Breaking Chains

“Liberate the minds of men and ultimately you will liberate the bodies of men.” – Marcus Garvey

Liberty is one of our fundamental rights second only to the right to life. It is one of those things we enjoy in our daily lives, even to the point of taking it for granted. It is a right which is afforded to every Saint Lucian under our Constitution. The Constitution is basically the document which outlines the agreement between the government and the people; it gives power to the government and balances that power by affording rights to the people.

The law, through the Constitution, jealously guards the fundamental rights of the people and strictly regulates any attempts to violate those rights. Any time the government wishes to interfere with a fundamental right afforded to the people it must do so by attaining the support of three quarters of the members of the House.

Under the Constitution the right to liberty may only be restricted or removed in certain limited circumstances. Those circumstances are:

• where there is reasonable suspicion that a person has committed or is about commit a criminal offence under any law;

• where a person is unfit to plead to a charge or order of the Court;

• in execution of an order of the court to secure his/her attendance to Court;

• where a person is found to be in contempt of Court;

• for the purpose of preventing the spread of infectious disease;

• where a person is of unsound mind, addicted to drugs or alcohol, a vagrant or his/her care or treatment is necessary for the protection of the community;

• for the purpose of preventing a person’s unlawful entry into St. Lucia or facilitating his/her expulsion, extradition;

• where it is necessary to do so in pursuance of an order of the Court requiring a person to be kept in a particular locality or prohibiting him from being in a particular place.

Any detention which does not fall within the headings above is likely in breach of the constitutional rights of the person detained.

The Constitution also explicitly states that a person who is arrested or detained should be:

• informed within 24 hours of the time of his arrest or at the very least within a reasonable time of the reasons for his arrest

• be allowed to speak privately with a friend or family member and

• have a consultation with a legal practitioner of his choice.

Any person who is not released must be brought before the Court within 72 hours of his arrest. The Court would usually at that time hear the reasons for the person’s arrest and, if possible, determine the matter. If the Court needs the person to return it would either place that person in custody until such period as the matter can be resolved or place that person on bail.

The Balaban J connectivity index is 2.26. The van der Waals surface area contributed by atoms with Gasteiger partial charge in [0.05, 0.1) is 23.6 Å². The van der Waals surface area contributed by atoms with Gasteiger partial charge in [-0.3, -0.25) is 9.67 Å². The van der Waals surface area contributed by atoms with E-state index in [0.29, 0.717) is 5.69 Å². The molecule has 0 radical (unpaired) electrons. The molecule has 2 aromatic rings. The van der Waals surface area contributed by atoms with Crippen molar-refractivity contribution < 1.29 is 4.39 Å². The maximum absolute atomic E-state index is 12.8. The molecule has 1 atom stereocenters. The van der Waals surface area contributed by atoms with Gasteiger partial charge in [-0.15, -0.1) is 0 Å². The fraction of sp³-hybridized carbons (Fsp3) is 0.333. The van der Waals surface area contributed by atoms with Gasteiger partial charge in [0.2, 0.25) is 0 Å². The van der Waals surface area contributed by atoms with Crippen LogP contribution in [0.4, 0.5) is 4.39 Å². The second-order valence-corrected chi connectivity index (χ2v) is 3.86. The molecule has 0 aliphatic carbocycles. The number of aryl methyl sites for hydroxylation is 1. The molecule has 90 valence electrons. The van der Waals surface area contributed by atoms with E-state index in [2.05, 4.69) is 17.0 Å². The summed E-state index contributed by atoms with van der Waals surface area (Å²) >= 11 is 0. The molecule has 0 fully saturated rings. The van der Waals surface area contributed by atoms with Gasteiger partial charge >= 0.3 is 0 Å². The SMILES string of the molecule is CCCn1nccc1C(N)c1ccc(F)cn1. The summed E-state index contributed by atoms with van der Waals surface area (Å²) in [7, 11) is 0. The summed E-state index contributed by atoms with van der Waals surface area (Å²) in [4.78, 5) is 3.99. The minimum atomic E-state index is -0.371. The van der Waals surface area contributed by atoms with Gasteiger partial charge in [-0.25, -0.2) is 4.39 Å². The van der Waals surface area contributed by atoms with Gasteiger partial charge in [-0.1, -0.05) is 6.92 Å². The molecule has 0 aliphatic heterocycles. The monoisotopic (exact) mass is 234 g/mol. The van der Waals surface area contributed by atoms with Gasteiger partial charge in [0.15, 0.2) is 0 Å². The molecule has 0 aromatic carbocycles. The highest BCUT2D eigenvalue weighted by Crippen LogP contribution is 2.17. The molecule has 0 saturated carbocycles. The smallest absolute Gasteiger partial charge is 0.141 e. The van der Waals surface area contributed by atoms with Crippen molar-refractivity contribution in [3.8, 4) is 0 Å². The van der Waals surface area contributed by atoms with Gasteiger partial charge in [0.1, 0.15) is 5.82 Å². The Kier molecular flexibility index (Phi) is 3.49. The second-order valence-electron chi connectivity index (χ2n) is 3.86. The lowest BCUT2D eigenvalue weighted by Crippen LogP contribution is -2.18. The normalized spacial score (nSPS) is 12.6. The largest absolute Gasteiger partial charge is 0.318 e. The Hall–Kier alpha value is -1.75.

Bail or a bail bond is basically a form of security, or surety, designed to ensure that a person who was arrested and brought before the Court attends Court on the day and at the time the Court chooses. When a person is in custody and any delay in hearing the trial becomes unreasonable in the Court’s eyes, the Court may consider it as a factor which would encourage the grant of bail.

The Court should aim to try cases within a reasonable time. However, reasonable must be seen within the context of our Caribbean legal system. The lack of resources makes it difficult or even impossible to have trials happen in a short time and it has been common to hear of people spending years in custody before trial.

Generally, where a person has been unlawfully detained his friends or relatives may seek the protection of the Courts on that person’s behalf. The Court may demand the attendance of the person responsible for the detention to explain the reasons for the detention. The Court may allow the detention to continue, order the release of the detainee or order the arrest and detention of the person responsible for the detention.

A person who has been unlawfully detained may bring suit against the person responsible. The Court has the power to award damages and there are reported cases where people have been awarded considerable sums for false imprisonment. In 2011 the Eastern Caribbean Supreme Court awarded Omarra Small EC$100,000 after being incarcerated for 78 days on charges of murder and conspiracy to murder. The prosecution failed to offer any evidence. (Visit www.eccourts.org. for more information.)

The first step to liberation is knowing your rights.

For more information on fundamental rights in Saint Lucia see The Constitution of St. Lucia Chapter 1.01.

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